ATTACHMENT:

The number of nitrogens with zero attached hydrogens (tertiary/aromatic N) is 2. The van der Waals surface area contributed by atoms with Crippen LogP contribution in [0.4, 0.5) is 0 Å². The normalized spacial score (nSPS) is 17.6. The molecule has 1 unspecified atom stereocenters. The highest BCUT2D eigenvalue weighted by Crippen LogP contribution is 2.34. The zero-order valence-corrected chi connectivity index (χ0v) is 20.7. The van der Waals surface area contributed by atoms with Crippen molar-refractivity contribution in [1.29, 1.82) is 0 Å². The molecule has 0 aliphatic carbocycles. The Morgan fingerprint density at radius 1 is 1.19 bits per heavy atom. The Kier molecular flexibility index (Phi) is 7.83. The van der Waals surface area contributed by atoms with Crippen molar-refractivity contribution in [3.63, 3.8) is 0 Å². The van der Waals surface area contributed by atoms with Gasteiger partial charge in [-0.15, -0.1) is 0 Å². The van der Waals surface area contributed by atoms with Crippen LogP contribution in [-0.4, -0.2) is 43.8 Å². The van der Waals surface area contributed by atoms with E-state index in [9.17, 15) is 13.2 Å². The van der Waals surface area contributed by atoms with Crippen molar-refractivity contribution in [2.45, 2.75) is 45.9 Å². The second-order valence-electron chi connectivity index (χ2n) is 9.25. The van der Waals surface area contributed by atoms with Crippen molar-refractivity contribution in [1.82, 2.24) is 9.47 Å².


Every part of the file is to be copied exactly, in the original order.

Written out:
The number of nitrogens with zero attached hydrogens (tertiary/aromatic N) is 2. The van der Waals surface area contributed by atoms with Crippen LogP contribution in [0.4, 0.5) is 0 Å². The normalized spacial score (nSPS) is 17.6. The molecule has 1 unspecified atom stereocenters. The highest BCUT2D eigenvalue weighted by Crippen LogP contribution is 2.34. The zero-order valence-corrected chi connectivity index (χ0v) is 20.7. The van der Waals surface area contributed by atoms with Crippen molar-refractivity contribution in [1.29, 1.82) is 0 Å². The molecule has 0 aliphatic carbocycles. The Morgan fingerprint density at radius 1 is 1.19 bits per heavy atom. The Kier molecular flexibility index (Phi) is 7.83. The van der Waals surface area contributed by atoms with Crippen molar-refractivity contribution in [3.63, 3.8) is 0 Å². The van der Waals surface area contributed by atoms with Gasteiger partial charge in [-0.15, -0.1) is 0 Å². The van der Waals surface area contributed by atoms with Crippen LogP contribution in [-0.4, -0.2) is 43.8 Å². The van der Waals surface area contributed by atoms with E-state index in [9.17, 15) is 13.2 Å². The van der Waals surface area contributed by atoms with Crippen molar-refractivity contribution in [2.45, 2.75) is 45.9 Å². The second-order valence-electron chi connectivity index (χ2n) is 9.25. The van der Waals surface area contributed by atoms with Crippen molar-refractivity contribution in [1.82, 2.24) is 9.47 Å².